Now, the UN Security Council Resolutions [still have] to be addressed, there will have to be additional discussions about the possible military dimensions of the program, which Iran is currently engaged in discussing with the IAEA, and they’re going to have another meeting on December 11th. They just had an agreement with the IAEA to go further. The IAEA chief, Yukiya Amano—who has been a very tough critic of Iran’s activities—supports this agreement. Many of the issues that people are worried about are clearly not resolved, but they are in the discussions, being focused on. So that’s the task, and the test, for the negotiations going forward.

How much pressure does this deal place on the IAEA?

This is a real exciting moment, I’m sure, for the IAEA. I’ve never worked there, I don’t know people who work there, so I’m just giving conjecture, but the IAEA clearly is the central node for verifying this agreement, and for being on point for future verification, and this is what they do. It’s just like the [Organization for the Prevention of Chemical Weapons], with Syria’s chemical weapons.

These multilateral organizations are crucial because they give confidence to the international community about what countries are doing and are not doing in their nuclear, chemical, biological programs. The IAEA, by having an agreement with Iran, by being tasked to be in daily monitoring, is a very important player, and is trusted across the board, so it’s a good player to have in the middle of this.

Will this deal benefit reformists or hardliners in Iran?

I think it benefits the United States,  the international community,  the negotiators in Iran, and the Iranian people. It’s a win-win. It doesn’t make everybody on all sides happy with all aspects, but this does strengthen the negotiators from Iran, who came in on a mandate to do exactly this, and when they returned, thy were greeted with cheers. That gives them political backing to continue the process and go further, which is what we should want, because we want a negotiated outcome to this issue.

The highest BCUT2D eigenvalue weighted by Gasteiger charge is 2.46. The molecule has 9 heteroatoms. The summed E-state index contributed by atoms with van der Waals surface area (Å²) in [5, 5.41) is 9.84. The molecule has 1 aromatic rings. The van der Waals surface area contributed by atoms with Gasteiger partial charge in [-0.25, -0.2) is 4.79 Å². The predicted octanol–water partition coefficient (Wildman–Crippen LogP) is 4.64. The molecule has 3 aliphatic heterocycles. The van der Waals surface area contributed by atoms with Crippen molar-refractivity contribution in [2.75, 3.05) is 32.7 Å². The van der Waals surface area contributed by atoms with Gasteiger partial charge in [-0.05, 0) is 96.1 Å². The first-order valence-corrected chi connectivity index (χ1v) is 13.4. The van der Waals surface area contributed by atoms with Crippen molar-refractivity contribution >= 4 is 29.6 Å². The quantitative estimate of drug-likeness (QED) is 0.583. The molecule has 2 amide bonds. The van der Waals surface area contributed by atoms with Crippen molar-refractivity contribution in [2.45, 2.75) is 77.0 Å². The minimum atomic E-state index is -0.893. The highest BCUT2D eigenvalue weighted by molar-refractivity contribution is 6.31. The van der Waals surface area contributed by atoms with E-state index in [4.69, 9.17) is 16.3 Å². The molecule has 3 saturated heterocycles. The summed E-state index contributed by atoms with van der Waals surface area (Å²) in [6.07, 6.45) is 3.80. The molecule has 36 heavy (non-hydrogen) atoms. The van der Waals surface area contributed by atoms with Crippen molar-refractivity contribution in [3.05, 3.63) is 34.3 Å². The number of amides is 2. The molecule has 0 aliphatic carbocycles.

What are the best and worst-case scenarios over the coming months?

What we have to make sure when talks take place  that the negotiations are conducted in an atmosphere of support. The negotiations will be hard enough in and of themselves, so it’s crucial to give the negotiators the time and space that they’ve created, through this first step, to get a comprehensive agreement. Interventions that get in the way of negotiations, that could violate and blow up and undermine the negotiation process, would not be in anyone’s security interests.

What does this deal mean for non-proliferation more broadly?

It would be a significant statement by the international community if its efforts to prevent the spread of nuclear weapons were realized through the use of diplomacy, and not the use of force. It would also provide an opportunity for those countries that possess nuclear arsenals to re-calibrate and re-think the types and scale and scope of the nuclear arsenals that they have. It would discourage those who are thinking about proliferation from actually proliferating because the focus and activism and activity by the international community through diplomacy demonstrates that [it] has deep concerns about proliferation. This does provide an opportunity to demonstrate that collective will can prevent the world’s most dangerous weapons from getting into new hands.